estate taxes by taking advantage of the federal gift tax examptions,
since he can make gifts in the form of stock in his corporation
without reducing his available capital.


In combination, the advantages listed above often mean that the
ability of a farming operation to obtain needed capital can be in-
creased through incorporation.

The major disadvantage to the standard form of corporate organization is that income distributed as dividends is subject to double taxation--first in the hands of the corporation and then in the hands of the shareholders.

This disadvantage was removed for certain small business corporations--including farming corporations.-by a 1958 amendment to the Internal Revenue Code known as Subchapter s. Under this legislation, certain small business corporations including fams can elect to pass the tax liability on their earnings to their shareholders. Earnings of such corporations are taxable in hands of the individual shareholders, whether distributed or not, but the corporation does not pay income taxes. This procedure enables the shareholders to obtain most of the advantages of incorporation--including limited liability for shareholders-without being required to pay corporate income taxes .

The result has been a substantial increase in the number of farm businesses that are incorporated.

A U. S. Department of Agriculture study ("Corporations With Farming Operations", Agricultural Economic Report No. 209) conducted in 1968 showed that 13,300 farming corporations, representing 1 percent of all commercial farms, operated 7 percent of u. s. farmland. In 1967 these corporate farms accounted for an estimated $3.3 billion in farm product sales, or about 8 percent of total farm sales.

Nearly two-thirds of the farming corporations covered by this study were family corporations; 14 percent were owned and controlled by individuals; and only about 20 percent were subject to other types of ownership and control.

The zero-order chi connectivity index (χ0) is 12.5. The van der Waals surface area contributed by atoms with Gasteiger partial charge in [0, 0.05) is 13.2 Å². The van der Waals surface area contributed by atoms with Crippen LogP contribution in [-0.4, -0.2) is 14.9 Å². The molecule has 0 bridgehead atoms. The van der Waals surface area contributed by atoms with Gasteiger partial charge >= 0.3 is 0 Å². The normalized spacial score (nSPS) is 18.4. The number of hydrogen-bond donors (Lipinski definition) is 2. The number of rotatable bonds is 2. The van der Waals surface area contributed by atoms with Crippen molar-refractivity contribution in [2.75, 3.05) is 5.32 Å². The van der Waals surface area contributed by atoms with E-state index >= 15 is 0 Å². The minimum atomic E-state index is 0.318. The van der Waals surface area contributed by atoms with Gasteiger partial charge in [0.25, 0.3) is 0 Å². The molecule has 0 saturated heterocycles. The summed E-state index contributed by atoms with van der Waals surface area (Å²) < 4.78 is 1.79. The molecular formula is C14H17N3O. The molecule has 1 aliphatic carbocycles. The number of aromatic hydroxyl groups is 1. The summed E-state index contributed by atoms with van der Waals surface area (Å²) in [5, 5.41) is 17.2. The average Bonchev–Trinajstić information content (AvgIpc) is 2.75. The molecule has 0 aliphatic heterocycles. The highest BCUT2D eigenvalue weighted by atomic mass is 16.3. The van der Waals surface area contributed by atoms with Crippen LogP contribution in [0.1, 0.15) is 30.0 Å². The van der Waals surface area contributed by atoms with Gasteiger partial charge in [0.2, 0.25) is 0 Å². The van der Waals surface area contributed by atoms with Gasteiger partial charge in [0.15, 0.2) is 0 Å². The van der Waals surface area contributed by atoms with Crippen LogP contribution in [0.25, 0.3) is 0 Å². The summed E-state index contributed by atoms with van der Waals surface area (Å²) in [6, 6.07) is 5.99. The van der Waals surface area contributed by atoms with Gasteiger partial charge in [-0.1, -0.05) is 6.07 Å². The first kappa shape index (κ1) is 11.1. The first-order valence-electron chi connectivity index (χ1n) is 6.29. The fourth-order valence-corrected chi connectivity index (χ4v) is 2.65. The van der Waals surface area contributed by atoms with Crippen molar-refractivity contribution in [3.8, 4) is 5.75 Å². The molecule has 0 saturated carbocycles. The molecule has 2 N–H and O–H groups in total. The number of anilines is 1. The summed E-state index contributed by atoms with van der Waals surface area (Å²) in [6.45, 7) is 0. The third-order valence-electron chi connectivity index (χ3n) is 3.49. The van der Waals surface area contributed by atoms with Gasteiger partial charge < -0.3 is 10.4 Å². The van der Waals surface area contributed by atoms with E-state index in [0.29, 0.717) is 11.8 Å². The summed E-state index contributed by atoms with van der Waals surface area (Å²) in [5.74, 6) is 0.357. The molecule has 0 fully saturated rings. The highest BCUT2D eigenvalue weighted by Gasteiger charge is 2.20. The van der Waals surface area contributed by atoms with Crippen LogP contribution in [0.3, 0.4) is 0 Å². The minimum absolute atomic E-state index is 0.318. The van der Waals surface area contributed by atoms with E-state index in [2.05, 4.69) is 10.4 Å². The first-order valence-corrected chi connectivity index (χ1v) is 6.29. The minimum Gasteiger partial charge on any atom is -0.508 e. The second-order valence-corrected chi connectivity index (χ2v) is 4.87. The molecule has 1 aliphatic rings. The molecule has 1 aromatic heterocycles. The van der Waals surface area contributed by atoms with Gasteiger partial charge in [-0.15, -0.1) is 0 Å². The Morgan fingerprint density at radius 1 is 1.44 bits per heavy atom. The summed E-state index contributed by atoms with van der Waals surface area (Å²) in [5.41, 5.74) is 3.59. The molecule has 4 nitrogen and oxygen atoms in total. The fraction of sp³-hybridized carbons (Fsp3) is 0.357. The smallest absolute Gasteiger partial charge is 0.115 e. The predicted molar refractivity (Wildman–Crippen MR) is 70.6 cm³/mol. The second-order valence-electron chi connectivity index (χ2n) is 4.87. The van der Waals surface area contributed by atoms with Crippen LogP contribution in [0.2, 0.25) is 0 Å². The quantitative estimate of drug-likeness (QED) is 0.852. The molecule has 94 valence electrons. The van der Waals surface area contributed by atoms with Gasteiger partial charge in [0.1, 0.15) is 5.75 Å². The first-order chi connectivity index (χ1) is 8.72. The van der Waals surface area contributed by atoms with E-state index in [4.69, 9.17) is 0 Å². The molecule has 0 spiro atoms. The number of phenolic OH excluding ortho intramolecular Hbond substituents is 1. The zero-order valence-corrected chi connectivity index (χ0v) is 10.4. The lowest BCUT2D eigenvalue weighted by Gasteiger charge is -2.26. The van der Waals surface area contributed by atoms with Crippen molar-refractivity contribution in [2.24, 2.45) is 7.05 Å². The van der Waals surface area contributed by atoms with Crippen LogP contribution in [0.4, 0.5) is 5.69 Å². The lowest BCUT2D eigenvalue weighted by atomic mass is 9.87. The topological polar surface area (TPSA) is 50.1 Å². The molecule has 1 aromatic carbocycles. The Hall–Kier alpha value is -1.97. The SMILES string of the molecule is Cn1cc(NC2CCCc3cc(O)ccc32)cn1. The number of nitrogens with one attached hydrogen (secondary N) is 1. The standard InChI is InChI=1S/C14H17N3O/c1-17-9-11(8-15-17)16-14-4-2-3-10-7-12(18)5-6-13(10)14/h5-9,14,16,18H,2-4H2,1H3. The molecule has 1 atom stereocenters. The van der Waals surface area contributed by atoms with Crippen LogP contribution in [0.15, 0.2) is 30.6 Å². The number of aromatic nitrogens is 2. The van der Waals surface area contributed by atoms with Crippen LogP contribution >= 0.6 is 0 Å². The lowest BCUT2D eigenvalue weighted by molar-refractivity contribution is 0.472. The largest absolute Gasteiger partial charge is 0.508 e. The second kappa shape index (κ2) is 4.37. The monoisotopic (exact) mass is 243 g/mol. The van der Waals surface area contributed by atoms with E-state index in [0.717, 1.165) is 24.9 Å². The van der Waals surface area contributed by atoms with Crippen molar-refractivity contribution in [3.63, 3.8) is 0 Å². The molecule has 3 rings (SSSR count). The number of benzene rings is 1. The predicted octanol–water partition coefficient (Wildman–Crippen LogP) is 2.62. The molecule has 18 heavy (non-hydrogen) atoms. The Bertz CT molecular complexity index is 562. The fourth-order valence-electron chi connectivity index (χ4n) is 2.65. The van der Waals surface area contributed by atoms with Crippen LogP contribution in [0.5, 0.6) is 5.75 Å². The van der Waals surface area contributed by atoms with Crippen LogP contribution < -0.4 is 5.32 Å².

The USDA also found that 63 percent of all corporations with farming operations in the 48 contiguous states were engaged solely in farming; 15 percent were engaged in farming plus agribusiness activities; 18 percent were engaged in farming plus nonagribusiness activities and 4 percent were of the combination or conglomerate type.

Farming was the major activity of 72 percent of these corporations (63 percent engaged solely in farming plus 9 percent with other activities), the second ranking activity of 25 percent and the third or lower ranking activity of only 3 percent.

Thus USDA figures indicate that most corporations with farming operations are owned by families or individuals and that the great majority of the corporations engaged in agriculture are basically agriculturally oriented.

A large part of the benefits of economic development in agriculture has been passed on to consumers in the form of a decline in the percentage of the consumer's income that is spent for food products. According to USDA statistics the percentage of disposable consumer income spent for food dropped from 22.2 percent in 1950, to 20.0 percent in 1960 and 16.6 percent in 1970.

The fact that a large part of the benefits of agriculture development is passed on to consumers indicates that agriculture is a highly competitive industry.

Despite rising productivity the average farm operator has been suffering from a price-cost squeeze during most of the post-war period as the prices of farm supplies have been rising faster than the prices of farm products. In September 1971 farm prices averaged only 68 percent of parity in comparison with 80 percent in September 1961 and 103 percent in September 1951.

Farming is not a high profit business and it clearly has not been enjoying the high margins that would make it vulnerable to a take-over by outside interests. Farmers clearly need greater bargaining power. That is why Farm Bureau supports the proposed National Agricultural Bargaining Act of 1971, introduced as S. 1775 by Senators Tunney, Curtis and others.

The farm labor problem is one of the most misunderstood aspects of modern agriculture.